(Phys.org) -- Stainless steel is the icon of cleanliness for home and commercial kitchens, restaurants, hospitals and other settings, but it can collect disease-causing bacteria like other surfaces if not cleaned often. Scientists now are reporting discovery, in the ACS journal Langmuir, of a practical way to make stainless steel that disinfects itself.
Christophe Detrembleur and colleagues explain that while stainless steel is prized for its durability, resistance to corrosion and ease of cleaning, it readily collects bacteria over time. The bacteria can form invisible colonies or biofilms – collections of colonies bound tightly to a surface – that spread disease. Existing ways of making stainless steel with an antibacterial surface are complicated, expensive and require the use of potentially toxic chemical substances. The authors sought an easier, “greener” way to make an antibacterial coating for stainless steel.
They describe development of a process for giving stainless steel a coating that killed all E. coli bacteria present within two hours in laboratory tests. It involves applying a layer of a bio-inspired adhesive to the steel, then four alternating layers of a negatively-charged polymer and positively-charged polymer micelles containing silver-based particles, which are highly bactericidal. The process takes only 10 minutes and uses water instead of potentially toxic substances. “This novel water-based approach is convenient, simple and attractive for industrial applications,” the researchers say.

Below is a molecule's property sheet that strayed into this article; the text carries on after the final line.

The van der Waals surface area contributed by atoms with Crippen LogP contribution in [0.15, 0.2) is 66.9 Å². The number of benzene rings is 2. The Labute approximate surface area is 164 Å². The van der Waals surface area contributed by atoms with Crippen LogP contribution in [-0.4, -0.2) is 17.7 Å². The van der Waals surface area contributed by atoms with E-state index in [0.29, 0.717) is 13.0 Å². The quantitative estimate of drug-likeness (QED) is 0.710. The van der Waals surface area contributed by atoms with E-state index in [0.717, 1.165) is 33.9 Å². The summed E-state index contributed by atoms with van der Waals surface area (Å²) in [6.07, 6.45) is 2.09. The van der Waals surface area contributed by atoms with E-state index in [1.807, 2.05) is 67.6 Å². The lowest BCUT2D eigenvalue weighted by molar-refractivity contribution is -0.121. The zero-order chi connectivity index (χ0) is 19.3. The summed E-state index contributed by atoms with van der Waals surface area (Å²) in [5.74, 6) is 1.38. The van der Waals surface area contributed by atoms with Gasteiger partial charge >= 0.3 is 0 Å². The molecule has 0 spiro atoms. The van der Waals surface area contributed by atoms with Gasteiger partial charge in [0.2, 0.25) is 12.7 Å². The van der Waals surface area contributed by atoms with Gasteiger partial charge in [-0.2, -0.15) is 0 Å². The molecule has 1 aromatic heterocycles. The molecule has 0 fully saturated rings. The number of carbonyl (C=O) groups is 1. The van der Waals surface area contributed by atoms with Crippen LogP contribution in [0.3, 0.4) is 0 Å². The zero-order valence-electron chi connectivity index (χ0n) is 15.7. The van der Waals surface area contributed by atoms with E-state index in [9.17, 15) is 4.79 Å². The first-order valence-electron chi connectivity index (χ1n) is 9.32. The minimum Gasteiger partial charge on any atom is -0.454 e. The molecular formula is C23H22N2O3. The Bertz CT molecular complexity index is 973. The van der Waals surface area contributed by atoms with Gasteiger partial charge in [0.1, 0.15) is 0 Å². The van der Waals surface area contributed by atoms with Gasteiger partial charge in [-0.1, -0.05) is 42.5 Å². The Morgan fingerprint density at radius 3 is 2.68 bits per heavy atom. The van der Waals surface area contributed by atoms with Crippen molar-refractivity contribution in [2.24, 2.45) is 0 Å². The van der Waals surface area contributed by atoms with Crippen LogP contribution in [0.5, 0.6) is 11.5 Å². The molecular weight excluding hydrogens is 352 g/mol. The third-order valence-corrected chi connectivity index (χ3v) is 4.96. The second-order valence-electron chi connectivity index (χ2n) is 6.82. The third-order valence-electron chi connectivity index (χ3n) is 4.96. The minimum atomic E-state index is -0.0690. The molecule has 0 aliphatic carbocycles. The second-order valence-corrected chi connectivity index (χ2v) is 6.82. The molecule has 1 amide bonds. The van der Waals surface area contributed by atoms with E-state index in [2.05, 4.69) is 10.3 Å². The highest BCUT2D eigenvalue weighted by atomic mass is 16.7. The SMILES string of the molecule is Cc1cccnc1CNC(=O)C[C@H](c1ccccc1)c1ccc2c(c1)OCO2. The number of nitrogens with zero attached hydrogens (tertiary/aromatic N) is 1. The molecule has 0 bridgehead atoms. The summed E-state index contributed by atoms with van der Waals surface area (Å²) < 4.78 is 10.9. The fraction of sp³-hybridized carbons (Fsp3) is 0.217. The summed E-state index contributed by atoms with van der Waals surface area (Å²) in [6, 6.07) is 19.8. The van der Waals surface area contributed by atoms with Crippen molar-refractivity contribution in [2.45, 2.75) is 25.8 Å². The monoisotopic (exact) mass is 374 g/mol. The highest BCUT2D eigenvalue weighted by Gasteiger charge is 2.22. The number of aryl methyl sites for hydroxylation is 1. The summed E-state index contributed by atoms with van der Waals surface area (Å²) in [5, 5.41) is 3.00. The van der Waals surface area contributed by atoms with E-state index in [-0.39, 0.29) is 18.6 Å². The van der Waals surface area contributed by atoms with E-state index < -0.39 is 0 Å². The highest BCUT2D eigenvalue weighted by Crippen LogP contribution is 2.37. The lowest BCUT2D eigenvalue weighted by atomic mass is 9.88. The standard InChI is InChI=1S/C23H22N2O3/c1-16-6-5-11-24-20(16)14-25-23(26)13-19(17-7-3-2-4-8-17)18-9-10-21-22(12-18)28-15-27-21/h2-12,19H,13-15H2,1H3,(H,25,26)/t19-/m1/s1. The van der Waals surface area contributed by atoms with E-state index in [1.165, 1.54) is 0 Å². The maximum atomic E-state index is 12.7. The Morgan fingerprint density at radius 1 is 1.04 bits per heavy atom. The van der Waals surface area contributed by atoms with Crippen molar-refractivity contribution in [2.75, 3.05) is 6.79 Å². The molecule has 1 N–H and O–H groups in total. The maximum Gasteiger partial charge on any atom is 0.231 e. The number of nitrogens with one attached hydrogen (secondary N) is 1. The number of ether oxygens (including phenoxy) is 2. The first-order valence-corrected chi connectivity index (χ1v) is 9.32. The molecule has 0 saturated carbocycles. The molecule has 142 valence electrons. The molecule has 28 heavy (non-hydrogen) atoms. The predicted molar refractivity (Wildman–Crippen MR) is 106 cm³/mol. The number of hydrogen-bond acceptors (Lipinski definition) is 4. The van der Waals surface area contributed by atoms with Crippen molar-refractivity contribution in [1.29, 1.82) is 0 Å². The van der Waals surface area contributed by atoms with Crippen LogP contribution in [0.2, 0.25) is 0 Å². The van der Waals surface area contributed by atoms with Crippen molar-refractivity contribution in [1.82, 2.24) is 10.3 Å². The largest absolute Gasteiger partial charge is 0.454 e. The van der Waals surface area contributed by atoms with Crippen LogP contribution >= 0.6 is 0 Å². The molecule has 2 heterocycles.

Explore further: Modified photocatalyst effective for transforming organic pollutants into harmless end products
More information: Antibacterial Polyelectrolyte Micelles for Coating Stainless Steel, Langmuir, 2012, 28 (18), pp 72337241. DOI: 10.1021/la3003965
In this study, we report on the original synthesis and characterization of novel antimicrobial coatings for stainless steel by alternating the deposition of aqueous solutions of positively charged polyelectrolyte micelles doped with silver-based nanoparticles with a polyanion. The micelles are formed by electrostatic interaction between two oppositely charged polymers: a polycation bearing 3,4-dihydroxyphenylalanine units (DOPA, a major component of natural adhesives) and a polyanion (poly(styrene sulfonate), PSS) without using any block copolymer. DOPA units are exploited for their well-known ability to anchor to stainless steel and to form and stabilize biocidal silver nanoparticles (Ag0). The chlorine counteranion of the polycation forms and stabilizes biocidal silver chloride nanoparticles (AgCl). We demonstrate that two layers of micelles (alternated by PSS) doped with silver particles are enough to impart to the surface strong antibacterial activity against gram-negative E. coli. Moreover, micelles that are reservoirs of biocidal Ag+ can be easily reactivated after depletion. This novel water-based approach is convenient, simple, and attractive for industrial applications.